He said the system is meant to be more arm’s length to avoid municipal staff getting into the business of council and council members trying to guide specific planning projects step-by-step.

“People have studied these and feel it’s much more objective. You don’t want to get too far into this because there’s room for things to go wrong. Not that it would, but there’s room for it,” he said.

“It’s up to administration to ensure that those service levels are met.”

However, he said where it can become an issue is if council members overreach with attempting to become too involved.

“You elect a councillor. They’re well meaning people and they sometimes come in and have issues they want to deal with, but sometimes they don’t know the process,” Brownsey said. “If a city councillor says ‘let’s have another look at this’ whatever it may be. I think administration is obliged to assist. It’s pretty straightforward.”

Development and planning in Canmore has long been a methodical process, with multiple factors from the environment, wildlife, high groundwater and undermining all playing a role in whether projects get the nod of approval.

According to MGA requirements, a development permit is deemed complete after 20 days and a decision must be reached before the 40-day mark. Subdivision is 20 days to be deemed complete and 60 days for a decision.

As of March 24, Canmore planning timelines average review time for low-density residential is 66.9 days and 116.8 days for medium- to high-density residential, commercial and industrial applications

If a development permit or subdivision application isn't finished in the MGA required timeline, an extension is either agreed to or an applicant can go to the Town’s Subdivision and Development Appeal Board.

Building permits have no legislated review timeline and municipalities are able to set their own service review timelines that surpass the MGA.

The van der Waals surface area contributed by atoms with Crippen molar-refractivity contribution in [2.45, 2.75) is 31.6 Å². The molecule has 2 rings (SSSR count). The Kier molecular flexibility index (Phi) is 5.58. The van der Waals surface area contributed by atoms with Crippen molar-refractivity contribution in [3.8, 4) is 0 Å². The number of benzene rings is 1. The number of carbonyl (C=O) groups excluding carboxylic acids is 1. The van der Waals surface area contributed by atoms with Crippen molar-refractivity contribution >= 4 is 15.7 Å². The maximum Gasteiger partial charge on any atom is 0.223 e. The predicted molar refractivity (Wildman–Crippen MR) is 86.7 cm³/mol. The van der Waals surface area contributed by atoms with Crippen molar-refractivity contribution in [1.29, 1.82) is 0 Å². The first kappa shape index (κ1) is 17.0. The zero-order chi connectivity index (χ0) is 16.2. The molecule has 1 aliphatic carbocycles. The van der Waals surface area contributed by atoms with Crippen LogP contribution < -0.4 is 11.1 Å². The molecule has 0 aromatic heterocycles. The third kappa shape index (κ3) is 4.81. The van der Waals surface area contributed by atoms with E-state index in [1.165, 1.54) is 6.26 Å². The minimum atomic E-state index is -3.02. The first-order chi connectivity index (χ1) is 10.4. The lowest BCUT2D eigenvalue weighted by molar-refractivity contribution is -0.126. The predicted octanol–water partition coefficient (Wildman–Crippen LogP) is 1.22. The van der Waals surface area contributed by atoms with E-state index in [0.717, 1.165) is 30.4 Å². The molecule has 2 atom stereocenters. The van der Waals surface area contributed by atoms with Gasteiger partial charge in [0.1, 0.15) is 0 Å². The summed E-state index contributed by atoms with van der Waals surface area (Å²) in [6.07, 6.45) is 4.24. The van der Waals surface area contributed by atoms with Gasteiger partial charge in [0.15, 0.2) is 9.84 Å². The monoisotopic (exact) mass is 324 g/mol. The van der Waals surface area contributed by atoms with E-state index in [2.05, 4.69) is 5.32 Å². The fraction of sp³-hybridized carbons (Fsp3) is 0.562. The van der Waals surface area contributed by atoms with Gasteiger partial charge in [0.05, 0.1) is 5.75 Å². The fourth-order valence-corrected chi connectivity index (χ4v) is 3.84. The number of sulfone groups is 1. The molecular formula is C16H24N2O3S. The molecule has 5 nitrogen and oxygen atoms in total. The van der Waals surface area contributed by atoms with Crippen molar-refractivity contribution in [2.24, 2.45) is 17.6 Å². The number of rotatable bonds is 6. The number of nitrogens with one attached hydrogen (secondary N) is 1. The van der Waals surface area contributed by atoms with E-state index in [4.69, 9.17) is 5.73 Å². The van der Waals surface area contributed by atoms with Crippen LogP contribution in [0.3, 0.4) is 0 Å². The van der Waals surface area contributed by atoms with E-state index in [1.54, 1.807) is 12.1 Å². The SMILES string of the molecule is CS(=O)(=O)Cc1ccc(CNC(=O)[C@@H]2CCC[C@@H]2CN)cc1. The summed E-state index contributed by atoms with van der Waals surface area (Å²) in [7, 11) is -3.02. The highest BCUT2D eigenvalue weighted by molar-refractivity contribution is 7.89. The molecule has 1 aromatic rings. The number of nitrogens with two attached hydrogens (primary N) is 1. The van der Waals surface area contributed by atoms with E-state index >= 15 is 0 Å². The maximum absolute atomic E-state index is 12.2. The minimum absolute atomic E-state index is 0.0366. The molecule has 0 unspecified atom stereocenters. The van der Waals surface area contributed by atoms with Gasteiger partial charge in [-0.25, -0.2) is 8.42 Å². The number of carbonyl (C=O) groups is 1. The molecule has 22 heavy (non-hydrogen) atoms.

Though Canmore staff asked council to redirect concerns when constituents or businesses reach out to council, Cuff said it’s common for the public to reach out to elected representation.

“If you want to get action fairly quickly, you reach out to the mayor based on the trickle down theory to aim at the top. … You start at the top and see where it lands,” he said. “Absolutely it’s legitimate that the average public isn’t represented by the departmental staff. They’re represented by mayor and councillors. The fact the public reaches out to the mayor and wants to know what’s happening with a development is absolutely legitimate.

“How the mayor (and council) responds is up to the mayor (and council) since they can pass it over to management and find out why something’s taking long, where it’s at, and the mayor can pass that information along to the person who’s questioning it.”

Though it may seem minor, the establishment of defined roles is important for a functioning government to set policy and direction.

Cuff said he has a high level of respect for municipal staff, but also respect for councils that avoid being “managed by management.”

“Management is to follow council. Administration follows policy,” he said. “It is not the reverse. If it ever gets the way that it’s reversed, your system’s out of control.”

push icon
Be the first to read breaking stories. Enable push notifications on your device. Disable anytime.
No thanks